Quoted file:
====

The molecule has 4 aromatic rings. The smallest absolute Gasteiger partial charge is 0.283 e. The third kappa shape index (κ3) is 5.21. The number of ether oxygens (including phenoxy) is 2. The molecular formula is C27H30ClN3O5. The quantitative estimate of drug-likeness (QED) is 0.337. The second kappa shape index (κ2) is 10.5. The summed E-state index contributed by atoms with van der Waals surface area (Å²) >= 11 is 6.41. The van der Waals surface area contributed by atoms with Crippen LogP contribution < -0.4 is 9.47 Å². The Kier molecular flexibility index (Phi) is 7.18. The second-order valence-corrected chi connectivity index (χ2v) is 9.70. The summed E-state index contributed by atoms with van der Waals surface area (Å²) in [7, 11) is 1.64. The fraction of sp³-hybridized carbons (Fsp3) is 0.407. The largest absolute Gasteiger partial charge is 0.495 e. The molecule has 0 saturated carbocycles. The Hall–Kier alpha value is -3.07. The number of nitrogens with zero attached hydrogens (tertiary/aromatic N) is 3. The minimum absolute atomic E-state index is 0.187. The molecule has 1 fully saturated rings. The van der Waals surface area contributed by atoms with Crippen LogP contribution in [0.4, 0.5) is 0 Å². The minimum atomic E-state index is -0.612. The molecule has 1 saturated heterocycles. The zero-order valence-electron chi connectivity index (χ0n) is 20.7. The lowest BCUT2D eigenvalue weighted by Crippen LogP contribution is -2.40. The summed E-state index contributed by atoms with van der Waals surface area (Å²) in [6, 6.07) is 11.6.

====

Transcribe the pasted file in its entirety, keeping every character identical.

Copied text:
The molecule has 4 aromatic rings. The smallest absolute Gasteiger partial charge is 0.283 e. The third kappa shape index (κ3) is 5.21. The number of ether oxygens (including phenoxy) is 2. The molecular formula is C27H30ClN3O5. The quantitative estimate of drug-likeness (QED) is 0.337. The second kappa shape index (κ2) is 10.5. The summed E-state index contributed by atoms with van der Waals surface area (Å²) >= 11 is 6.41. The van der Waals surface area contributed by atoms with Crippen LogP contribution < -0.4 is 9.47 Å². The Kier molecular flexibility index (Phi) is 7.18. The second-order valence-corrected chi connectivity index (χ2v) is 9.70. The summed E-state index contributed by atoms with van der Waals surface area (Å²) in [7, 11) is 1.64. The fraction of sp³-hybridized carbons (Fsp3) is 0.407. The largest absolute Gasteiger partial charge is 0.495 e. The molecule has 0 saturated carbocycles. The Hall–Kier alpha value is -3.07. The number of nitrogens with zero attached hydrogens (tertiary/aromatic N) is 3. The minimum absolute atomic E-state index is 0.187. The molecule has 1 fully saturated rings. The van der Waals surface area contributed by atoms with Crippen LogP contribution in [0.4, 0.5) is 0 Å². The minimum atomic E-state index is -0.612. The molecule has 1 saturated heterocycles. The zero-order valence-electron chi connectivity index (χ0n) is 20.7. The lowest BCUT2D eigenvalue weighted by Crippen LogP contribution is -2.40. The summed E-state index contributed by atoms with van der Waals surface area (Å²) in [6, 6.07) is 11.6.